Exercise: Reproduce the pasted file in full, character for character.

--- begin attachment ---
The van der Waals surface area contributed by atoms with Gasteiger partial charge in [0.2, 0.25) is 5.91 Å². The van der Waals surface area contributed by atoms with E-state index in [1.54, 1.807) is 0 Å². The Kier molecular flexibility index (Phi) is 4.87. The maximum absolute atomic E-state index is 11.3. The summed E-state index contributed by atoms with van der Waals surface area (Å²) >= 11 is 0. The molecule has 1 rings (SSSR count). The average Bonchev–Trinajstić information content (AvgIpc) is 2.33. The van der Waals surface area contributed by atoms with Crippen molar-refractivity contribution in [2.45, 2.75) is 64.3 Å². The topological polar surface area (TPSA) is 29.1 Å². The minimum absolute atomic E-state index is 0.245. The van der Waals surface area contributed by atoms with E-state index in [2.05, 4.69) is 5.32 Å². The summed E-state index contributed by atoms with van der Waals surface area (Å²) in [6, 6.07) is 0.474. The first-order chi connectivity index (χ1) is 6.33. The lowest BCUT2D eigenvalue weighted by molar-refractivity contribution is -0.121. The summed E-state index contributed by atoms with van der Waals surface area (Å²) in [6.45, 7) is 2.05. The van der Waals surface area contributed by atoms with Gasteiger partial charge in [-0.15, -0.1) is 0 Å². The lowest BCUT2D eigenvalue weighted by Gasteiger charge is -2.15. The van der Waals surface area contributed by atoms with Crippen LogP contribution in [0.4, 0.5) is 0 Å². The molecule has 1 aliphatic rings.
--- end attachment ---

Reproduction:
The van der Waals surface area contributed by atoms with Gasteiger partial charge in [0.2, 0.25) is 5.91 Å². The van der Waals surface area contributed by atoms with E-state index in [1.54, 1.807) is 0 Å². The Kier molecular flexibility index (Phi) is 4.87. The maximum absolute atomic E-state index is 11.3. The summed E-state index contributed by atoms with van der Waals surface area (Å²) >= 11 is 0. The molecule has 1 rings (SSSR count). The average Bonchev–Trinajstić information content (AvgIpc) is 2.33. The van der Waals surface area contributed by atoms with Crippen molar-refractivity contribution in [2.45, 2.75) is 64.3 Å². The topological polar surface area (TPSA) is 29.1 Å². The minimum absolute atomic E-state index is 0.245. The van der Waals surface area contributed by atoms with E-state index in [2.05, 4.69) is 5.32 Å². The summed E-state index contributed by atoms with van der Waals surface area (Å²) in [6, 6.07) is 0.474. The first-order chi connectivity index (χ1) is 6.33. The lowest BCUT2D eigenvalue weighted by molar-refractivity contribution is -0.121. The summed E-state index contributed by atoms with van der Waals surface area (Å²) in [6.45, 7) is 2.05. The van der Waals surface area contributed by atoms with Gasteiger partial charge in [-0.15, -0.1) is 0 Å². The lowest BCUT2D eigenvalue weighted by Gasteiger charge is -2.15. The van der Waals surface area contributed by atoms with Crippen LogP contribution in [0.4, 0.5) is 0 Å². The molecule has 1 aliphatic rings.